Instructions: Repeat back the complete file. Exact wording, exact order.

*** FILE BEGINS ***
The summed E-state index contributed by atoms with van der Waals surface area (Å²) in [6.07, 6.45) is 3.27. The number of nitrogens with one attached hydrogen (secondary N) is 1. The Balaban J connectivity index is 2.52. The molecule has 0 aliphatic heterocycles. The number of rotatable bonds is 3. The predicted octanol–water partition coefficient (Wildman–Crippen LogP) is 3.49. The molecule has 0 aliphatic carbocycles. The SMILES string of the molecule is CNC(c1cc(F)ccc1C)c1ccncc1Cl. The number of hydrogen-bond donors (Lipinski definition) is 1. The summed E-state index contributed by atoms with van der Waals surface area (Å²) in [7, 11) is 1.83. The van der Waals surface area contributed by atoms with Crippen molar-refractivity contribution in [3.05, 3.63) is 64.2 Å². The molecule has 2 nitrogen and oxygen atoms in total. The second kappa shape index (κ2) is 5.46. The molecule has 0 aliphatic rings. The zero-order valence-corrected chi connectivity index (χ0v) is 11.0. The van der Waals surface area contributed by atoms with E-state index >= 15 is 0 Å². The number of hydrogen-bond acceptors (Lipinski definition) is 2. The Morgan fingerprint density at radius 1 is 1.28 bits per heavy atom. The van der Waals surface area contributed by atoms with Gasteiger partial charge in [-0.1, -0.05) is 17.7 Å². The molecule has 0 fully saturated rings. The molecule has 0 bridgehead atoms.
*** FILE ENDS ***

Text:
The summed E-state index contributed by atoms with van der Waals surface area (Å²) in [6.07, 6.45) is 3.27. The number of nitrogens with one attached hydrogen (secondary N) is 1. The Balaban J connectivity index is 2.52. The molecule has 0 aliphatic heterocycles. The number of rotatable bonds is 3. The predicted octanol–water partition coefficient (Wildman–Crippen LogP) is 3.49. The molecule has 0 aliphatic carbocycles. The SMILES string of the molecule is CNC(c1cc(F)ccc1C)c1ccncc1Cl. The number of hydrogen-bond donors (Lipinski definition) is 1. The summed E-state index contributed by atoms with van der Waals surface area (Å²) in [7, 11) is 1.83. The van der Waals surface area contributed by atoms with Crippen molar-refractivity contribution in [3.05, 3.63) is 64.2 Å². The molecule has 2 nitrogen and oxygen atoms in total. The second kappa shape index (κ2) is 5.46. The molecule has 0 aliphatic rings. The zero-order valence-corrected chi connectivity index (χ0v) is 11.0. The van der Waals surface area contributed by atoms with E-state index >= 15 is 0 Å². The number of hydrogen-bond acceptors (Lipinski definition) is 2. The Morgan fingerprint density at radius 1 is 1.28 bits per heavy atom. The van der Waals surface area contributed by atoms with Gasteiger partial charge in [-0.1, -0.05) is 17.7 Å². The molecule has 0 fully saturated rings. The molecule has 0 bridgehead atoms.